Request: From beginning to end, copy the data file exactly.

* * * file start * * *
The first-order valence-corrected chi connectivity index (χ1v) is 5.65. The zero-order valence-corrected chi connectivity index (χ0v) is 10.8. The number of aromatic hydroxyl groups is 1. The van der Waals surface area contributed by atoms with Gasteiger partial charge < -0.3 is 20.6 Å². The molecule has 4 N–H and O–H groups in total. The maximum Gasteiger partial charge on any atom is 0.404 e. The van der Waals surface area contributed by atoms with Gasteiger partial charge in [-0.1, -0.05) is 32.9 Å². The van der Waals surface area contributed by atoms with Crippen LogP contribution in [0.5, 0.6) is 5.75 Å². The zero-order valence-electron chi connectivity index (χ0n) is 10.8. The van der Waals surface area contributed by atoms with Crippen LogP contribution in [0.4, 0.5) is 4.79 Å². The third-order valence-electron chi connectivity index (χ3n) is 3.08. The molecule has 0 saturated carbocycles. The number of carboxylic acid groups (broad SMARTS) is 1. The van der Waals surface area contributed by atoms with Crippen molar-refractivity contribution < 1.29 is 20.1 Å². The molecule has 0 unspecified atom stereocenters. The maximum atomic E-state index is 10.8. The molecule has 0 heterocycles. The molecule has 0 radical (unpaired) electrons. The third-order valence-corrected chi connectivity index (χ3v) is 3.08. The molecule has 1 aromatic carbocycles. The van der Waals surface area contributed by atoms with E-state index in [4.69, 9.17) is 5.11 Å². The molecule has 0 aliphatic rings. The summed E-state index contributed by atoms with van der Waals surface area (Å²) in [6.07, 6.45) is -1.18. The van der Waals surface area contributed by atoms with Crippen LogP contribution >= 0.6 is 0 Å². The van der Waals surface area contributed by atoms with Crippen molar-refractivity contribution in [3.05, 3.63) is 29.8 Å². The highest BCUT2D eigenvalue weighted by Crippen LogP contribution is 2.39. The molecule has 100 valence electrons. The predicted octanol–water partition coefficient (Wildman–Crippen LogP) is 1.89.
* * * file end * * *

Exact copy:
The first-order valence-corrected chi connectivity index (χ1v) is 5.65. The zero-order valence-corrected chi connectivity index (χ0v) is 10.8. The number of aromatic hydroxyl groups is 1. The van der Waals surface area contributed by atoms with Gasteiger partial charge < -0.3 is 20.6 Å². The molecule has 4 N–H and O–H groups in total. The maximum Gasteiger partial charge on any atom is 0.404 e. The van der Waals surface area contributed by atoms with Gasteiger partial charge in [-0.1, -0.05) is 32.9 Å². The van der Waals surface area contributed by atoms with Crippen LogP contribution in [0.5, 0.6) is 5.75 Å². The zero-order valence-electron chi connectivity index (χ0n) is 10.8. The van der Waals surface area contributed by atoms with Crippen LogP contribution in [0.4, 0.5) is 4.79 Å². The third-order valence-electron chi connectivity index (χ3n) is 3.08. The molecule has 0 saturated carbocycles. The number of carboxylic acid groups (broad SMARTS) is 1. The van der Waals surface area contributed by atoms with Crippen molar-refractivity contribution < 1.29 is 20.1 Å². The molecule has 0 unspecified atom stereocenters. The maximum atomic E-state index is 10.8. The molecule has 0 heterocycles. The molecule has 0 radical (unpaired) electrons. The third-order valence-corrected chi connectivity index (χ3v) is 3.08. The molecule has 1 aromatic carbocycles. The van der Waals surface area contributed by atoms with E-state index in [4.69, 9.17) is 5.11 Å². The molecule has 0 aliphatic rings. The summed E-state index contributed by atoms with van der Waals surface area (Å²) in [6.07, 6.45) is -1.18. The van der Waals surface area contributed by atoms with Crippen LogP contribution >= 0.6 is 0 Å². The van der Waals surface area contributed by atoms with Crippen molar-refractivity contribution in [3.05, 3.63) is 29.8 Å². The highest BCUT2D eigenvalue weighted by Crippen LogP contribution is 2.39. The molecule has 100 valence electrons. The predicted octanol–water partition coefficient (Wildman–Crippen LogP) is 1.89.